Pres. Obama officially ends his term of office at noon on Friday when President-elect Trump takes the oath of office.  Obama’s Sec. of Education, John B. King Jr., also concludes his service and offers his valedictory view of the state of education in the U.S. and what he’d like to see his successor accomplish. His commentary appears on EDUCATION WEEK.  “We must get beyond either exalting teachers as heroes who can single-handedly solve all education problems or castigating them for failing to do so.  We should instead recognize that teaching is an incredibly difficult job,” he suggests, “requiring dozens of decisions every hour.  We can invest in teachers’ preparation and development at the same time that we welcome their expertise and leadership on the challenges they face and the issues that affect their students.
 
Corporate “Reform”
DFER or Democrats for Education Reform is a political action committee that supports charters and opposes teachers unions.  John Thompson, on the LIVING in DIALOGUE blog, takes a close look at the impact the group has had on education reform in an article titled “DFER Dances Around Trump’s Public School Wrecking Ball.”  He refers to a story that was highlighted in the Jan. 10th “Ed News” headlined “The War on Public Schools.”  Thompson believes the policies of groups like DFER made Donald Trump’s victory more likely because of how they split the Democratic Party regarding an important issue like education.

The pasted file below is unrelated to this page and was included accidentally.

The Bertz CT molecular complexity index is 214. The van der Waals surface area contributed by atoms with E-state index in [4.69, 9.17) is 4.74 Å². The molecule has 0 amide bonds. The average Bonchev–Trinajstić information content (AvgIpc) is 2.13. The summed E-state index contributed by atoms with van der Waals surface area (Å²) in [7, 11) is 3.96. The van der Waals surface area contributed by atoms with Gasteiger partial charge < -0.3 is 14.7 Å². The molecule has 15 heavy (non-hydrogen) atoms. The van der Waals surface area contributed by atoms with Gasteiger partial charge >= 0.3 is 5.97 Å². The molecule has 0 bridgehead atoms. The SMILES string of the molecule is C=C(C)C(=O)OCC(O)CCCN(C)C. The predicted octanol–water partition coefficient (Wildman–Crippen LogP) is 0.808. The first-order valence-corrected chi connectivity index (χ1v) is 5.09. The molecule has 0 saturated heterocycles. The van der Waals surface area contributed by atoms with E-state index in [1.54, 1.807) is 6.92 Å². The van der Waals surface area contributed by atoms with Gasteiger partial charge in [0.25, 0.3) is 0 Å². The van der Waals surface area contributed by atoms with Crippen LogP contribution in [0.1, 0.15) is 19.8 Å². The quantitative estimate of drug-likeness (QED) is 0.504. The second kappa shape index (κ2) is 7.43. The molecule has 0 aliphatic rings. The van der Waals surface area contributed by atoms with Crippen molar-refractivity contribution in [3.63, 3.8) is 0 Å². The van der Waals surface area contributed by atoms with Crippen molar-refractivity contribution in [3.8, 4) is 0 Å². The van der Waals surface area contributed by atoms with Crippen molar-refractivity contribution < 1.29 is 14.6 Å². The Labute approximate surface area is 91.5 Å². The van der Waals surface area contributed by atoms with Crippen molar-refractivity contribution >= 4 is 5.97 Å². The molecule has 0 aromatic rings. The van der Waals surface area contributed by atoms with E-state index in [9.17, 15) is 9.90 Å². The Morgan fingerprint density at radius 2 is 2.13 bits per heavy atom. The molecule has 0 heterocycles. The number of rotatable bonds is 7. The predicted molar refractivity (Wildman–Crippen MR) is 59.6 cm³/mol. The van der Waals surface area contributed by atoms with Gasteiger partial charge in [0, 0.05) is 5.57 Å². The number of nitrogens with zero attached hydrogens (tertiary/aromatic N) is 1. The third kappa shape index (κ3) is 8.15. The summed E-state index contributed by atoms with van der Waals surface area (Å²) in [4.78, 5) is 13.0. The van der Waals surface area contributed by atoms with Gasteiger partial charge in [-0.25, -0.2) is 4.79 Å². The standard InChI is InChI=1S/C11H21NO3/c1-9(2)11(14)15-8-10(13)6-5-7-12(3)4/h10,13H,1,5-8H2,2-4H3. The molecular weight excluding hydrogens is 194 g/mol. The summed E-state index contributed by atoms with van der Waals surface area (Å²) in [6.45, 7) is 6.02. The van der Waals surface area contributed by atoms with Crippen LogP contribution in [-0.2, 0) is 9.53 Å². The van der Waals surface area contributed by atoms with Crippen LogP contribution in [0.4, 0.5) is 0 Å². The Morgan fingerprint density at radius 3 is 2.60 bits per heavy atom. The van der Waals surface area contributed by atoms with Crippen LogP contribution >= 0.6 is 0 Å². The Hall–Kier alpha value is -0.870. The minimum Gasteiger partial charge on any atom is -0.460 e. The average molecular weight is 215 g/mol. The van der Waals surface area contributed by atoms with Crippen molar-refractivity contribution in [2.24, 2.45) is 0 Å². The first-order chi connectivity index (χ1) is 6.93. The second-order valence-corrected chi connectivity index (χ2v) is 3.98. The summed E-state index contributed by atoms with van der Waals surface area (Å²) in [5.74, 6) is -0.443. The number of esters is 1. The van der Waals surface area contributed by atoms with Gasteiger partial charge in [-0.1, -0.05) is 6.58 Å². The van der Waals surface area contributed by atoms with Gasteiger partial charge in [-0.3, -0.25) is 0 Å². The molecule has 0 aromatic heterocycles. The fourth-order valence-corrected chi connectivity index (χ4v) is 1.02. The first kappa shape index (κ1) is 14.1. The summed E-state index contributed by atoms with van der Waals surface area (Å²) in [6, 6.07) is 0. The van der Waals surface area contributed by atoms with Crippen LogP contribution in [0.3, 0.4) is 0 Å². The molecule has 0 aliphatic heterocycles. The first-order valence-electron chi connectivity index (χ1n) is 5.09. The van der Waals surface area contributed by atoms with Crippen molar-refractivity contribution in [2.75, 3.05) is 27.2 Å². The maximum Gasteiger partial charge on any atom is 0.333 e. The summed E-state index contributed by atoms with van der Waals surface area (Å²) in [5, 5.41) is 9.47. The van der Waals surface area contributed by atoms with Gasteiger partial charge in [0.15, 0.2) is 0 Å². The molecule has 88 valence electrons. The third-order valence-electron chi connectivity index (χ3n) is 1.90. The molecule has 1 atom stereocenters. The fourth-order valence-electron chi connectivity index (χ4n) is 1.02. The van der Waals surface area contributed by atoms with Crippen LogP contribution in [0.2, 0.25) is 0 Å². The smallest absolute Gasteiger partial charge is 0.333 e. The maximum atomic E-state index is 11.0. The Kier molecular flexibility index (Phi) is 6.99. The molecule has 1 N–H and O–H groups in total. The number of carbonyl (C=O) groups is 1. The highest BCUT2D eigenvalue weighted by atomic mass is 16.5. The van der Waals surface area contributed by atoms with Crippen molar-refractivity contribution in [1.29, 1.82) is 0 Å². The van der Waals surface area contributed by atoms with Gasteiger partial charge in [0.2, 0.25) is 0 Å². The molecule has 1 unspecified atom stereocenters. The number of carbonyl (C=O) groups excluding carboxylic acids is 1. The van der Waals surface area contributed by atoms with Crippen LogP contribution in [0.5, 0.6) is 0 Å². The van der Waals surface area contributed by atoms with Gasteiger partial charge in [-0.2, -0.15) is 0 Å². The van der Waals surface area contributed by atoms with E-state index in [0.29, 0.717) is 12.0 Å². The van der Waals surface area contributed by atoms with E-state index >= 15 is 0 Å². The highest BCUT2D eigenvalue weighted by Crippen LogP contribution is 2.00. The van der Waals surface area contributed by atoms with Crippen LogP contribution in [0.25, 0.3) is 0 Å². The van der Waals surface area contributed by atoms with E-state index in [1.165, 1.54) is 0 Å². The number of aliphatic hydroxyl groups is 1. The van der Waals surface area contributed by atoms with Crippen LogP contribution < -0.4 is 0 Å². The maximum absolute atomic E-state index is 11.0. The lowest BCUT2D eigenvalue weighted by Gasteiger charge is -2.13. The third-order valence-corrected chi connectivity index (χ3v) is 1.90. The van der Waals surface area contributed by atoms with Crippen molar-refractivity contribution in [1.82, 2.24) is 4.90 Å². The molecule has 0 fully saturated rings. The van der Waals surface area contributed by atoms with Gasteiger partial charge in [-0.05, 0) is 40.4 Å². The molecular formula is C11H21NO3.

View “Go Public” Documentary Online for FREE
And finally, the ALOED Educational Film Series sponsored a screening of the powerful documentary “Go Public: A Day in the Life of an American School District” that offered an inside look at how the Pasadena School District works by having a number of film crews record what parents, students, teachers, coaches, principals, custodians, board members and others did during the course of one school day.  If you haven’t seen the film (90 minutes) or would like to watch it again, it is being made available for viewing for free for one week on vimeo.  Thanks to ALOED member and my Film Series co-chair, Larry Lawrence, for passing that information along.
 
                                                                                                           http://www.google.com/imgres?imgurl=http://alumni.oxy.edu/s/956/images/editor/iModules%2520Tiger.jpg&imgrefurl=http://alumni.oxy.edu/s/956/index.aspx?pgid=254&h=535&w=589&tbnid=HpSKtombb69zFM:&zoom=1&docid=b__GuALUiVQjxM&hl=en&ei=eoUbVY37HJXhoASho4KgDg&tbm=isch&ved=0CCYQMygJMAk